What we know about the next round of relief checks
As part of a new COVID-19 relief package, Democrats are pushing for Americans to receive a third round of stimulus payments.
The bill includes new checks, expanded unemployment benefits through August and health care subsidies for unemployed Americans, among other benefits.
Democrats and Republicans have disagreed over how much money Americans should receive and who should be eligible, although members from both parties have supported a third check in some form.
A new set of checks would provide much-needed relief to Americans as economic conditions remain bleak. There are 10 million fewer jobs than there were prior to the pandemic, while the unemployment rate stands at 6.4% (double the rate a year ago).
Here are the latest details about the next round of direct payments.
How much could you receive?
On Monday, House Democrats released a proposal for COVID-19 relief that would include distributing $1,400 checks to American households.
The income thresholds remain the same as the first two sets of payments. Individuals making up to $75,000 and couples making up to $150,000 will receive the full amount. However, payments will phase out more quickly compared to the previous checks, with payment amounts decreasing for individuals who make from $75,000 up to $100,000, and joint filers who make from $150,000 up to $200,000.
Ahead of Georgia’s runoff elections, Democrats campaigned on sending out $2,000 checks. That amount includes the $600 approved by Congress in December. The $1,400 payments proposed by Democrats is the remainder of the $2,000 total.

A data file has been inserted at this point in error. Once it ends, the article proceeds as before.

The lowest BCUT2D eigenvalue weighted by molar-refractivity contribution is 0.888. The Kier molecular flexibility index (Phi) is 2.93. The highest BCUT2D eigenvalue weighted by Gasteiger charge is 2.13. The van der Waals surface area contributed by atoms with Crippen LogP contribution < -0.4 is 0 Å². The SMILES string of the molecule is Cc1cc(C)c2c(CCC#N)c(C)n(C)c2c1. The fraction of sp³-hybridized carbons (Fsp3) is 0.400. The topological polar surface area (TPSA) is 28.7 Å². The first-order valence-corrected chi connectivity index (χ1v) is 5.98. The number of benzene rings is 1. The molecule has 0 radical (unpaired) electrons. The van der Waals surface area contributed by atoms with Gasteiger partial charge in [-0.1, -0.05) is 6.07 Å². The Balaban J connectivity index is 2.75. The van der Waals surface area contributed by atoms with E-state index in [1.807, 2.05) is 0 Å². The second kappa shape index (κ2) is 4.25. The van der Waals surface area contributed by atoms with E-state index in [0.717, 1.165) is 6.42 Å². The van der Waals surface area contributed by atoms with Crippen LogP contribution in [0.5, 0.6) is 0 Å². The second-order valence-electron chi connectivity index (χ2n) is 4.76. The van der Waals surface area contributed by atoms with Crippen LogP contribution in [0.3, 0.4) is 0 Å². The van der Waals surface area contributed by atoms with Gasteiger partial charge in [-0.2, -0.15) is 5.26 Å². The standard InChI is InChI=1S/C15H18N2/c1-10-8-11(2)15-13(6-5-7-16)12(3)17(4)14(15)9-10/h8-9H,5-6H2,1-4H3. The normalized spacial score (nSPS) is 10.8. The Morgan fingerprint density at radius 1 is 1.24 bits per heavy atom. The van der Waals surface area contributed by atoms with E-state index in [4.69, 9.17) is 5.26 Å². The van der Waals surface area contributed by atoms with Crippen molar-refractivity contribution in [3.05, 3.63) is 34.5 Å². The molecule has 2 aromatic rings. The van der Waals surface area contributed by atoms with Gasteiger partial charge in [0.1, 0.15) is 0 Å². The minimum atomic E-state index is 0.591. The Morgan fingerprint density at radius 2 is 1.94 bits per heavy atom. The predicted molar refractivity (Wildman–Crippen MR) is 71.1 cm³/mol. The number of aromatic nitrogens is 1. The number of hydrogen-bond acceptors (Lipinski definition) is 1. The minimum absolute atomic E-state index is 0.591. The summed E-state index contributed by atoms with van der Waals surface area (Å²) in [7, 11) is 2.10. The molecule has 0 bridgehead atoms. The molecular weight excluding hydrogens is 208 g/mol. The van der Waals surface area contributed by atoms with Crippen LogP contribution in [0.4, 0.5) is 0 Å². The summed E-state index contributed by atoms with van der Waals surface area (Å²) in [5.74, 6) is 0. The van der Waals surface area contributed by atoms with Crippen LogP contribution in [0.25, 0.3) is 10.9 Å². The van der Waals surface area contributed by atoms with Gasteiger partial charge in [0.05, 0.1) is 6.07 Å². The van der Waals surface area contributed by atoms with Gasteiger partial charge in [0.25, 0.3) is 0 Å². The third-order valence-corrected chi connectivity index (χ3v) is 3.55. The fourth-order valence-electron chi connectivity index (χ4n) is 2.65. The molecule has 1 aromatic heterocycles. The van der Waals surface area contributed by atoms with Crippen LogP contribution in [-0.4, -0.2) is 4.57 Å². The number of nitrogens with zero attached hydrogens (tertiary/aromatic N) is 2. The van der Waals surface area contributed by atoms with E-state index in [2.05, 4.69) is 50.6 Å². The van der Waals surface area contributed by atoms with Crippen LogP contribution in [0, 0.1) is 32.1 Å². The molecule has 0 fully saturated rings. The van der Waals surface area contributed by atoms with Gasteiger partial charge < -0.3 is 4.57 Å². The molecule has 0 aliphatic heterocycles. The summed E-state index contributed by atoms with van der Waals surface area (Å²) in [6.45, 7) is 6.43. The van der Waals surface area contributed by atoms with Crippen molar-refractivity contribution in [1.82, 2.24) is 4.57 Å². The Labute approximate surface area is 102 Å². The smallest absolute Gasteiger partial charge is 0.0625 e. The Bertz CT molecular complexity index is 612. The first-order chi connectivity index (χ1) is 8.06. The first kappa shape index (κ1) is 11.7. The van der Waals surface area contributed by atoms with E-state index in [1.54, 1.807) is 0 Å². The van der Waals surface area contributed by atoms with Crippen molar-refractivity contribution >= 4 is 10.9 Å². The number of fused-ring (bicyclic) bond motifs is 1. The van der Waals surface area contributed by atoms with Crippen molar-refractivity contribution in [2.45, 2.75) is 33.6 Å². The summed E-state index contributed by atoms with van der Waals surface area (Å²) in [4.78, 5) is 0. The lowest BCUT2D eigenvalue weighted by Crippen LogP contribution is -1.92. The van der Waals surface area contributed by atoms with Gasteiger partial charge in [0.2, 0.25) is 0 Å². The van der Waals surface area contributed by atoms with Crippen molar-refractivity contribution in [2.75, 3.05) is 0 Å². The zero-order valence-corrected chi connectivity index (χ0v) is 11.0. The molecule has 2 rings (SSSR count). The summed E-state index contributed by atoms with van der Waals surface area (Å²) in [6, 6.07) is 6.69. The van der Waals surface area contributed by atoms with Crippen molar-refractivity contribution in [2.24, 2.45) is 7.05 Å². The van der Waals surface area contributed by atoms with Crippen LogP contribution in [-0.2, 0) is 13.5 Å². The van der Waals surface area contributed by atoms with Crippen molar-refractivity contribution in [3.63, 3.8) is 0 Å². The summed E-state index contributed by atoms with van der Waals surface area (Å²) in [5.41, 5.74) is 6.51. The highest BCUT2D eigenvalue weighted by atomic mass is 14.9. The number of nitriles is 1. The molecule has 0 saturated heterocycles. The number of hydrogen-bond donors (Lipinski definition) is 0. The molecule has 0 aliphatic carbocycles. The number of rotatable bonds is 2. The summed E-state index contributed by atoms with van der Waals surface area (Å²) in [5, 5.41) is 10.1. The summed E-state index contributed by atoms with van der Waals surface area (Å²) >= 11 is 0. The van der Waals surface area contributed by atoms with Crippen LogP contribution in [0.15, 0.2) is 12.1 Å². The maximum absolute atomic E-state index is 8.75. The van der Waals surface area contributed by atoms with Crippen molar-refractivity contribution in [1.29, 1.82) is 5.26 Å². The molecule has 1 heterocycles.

And if you didn’t receive the first two stimulus checks because your income was too high in 2018 and 2019, you’ll be eligible for those previous direct payments based on your 2020 income if you meet the requirements.
“Anybody who didn’t receive their initial stimulus payments should file a 2020 tax return in order to claim their payments from March and December last year,” Kris Cox, deputy director of federal tax policy at the Center on Budget and Policy Priorities, told Marketplace.
What hurdles are left to getting them?
Lawmakers in both parties have opposed the eligibility requirements for the next round of stimulus, calling for lower income thresholds.
Sen. Susan Collins, a Republican from Maine, and Sen. Joe Manchin, a conservative Democrat from West Virginia, spearheaded a proposal that would phase out checks beginning at $50,000 for individuals and $100,000 for joint filers.
However, Democratic Sen. Bernie Sanders of Vermont has criticized these caps, tweeting that “telling a worker making $52,000 a year that they’re ‘too rich’ to get the full $2,000 in direct relief is totally absurd.”
And President Joe Biden supports keeping the same thresholds as the previous two payments.
John Hudak from the Brookings Institution said that while there’s been disagreement, he thinks the thresholds House Democrats have set (i.e., the full amount for individuals making $75,000 and joint filers making $150,000) will prevail.
“It’s going to be very difficult for Democrats to hand their new president a glaring defeat on his first major legislative effort,” said Hudak, who’s a deputy director at the institute’s Center for Effective Public Management.
Hudak added that Manchin’s situation is an “excellent” reason why this bill will ultimately pass. While the congressman isn’t going to support all aspects of it, Hudak pointed out that Manchin is from West Virginia — a state that’s economically hurting for reasons both related and unrelated to COVID-19.
“This is the type of relief that will really help the residents of West Virginia,” Hudak said. “And he knows that for him to stand up and cast a vote that ultimately would prevent that relief from going to any American, especially West Virginians, probably becomes too difficult of a vote for Joe Manchin to cast.”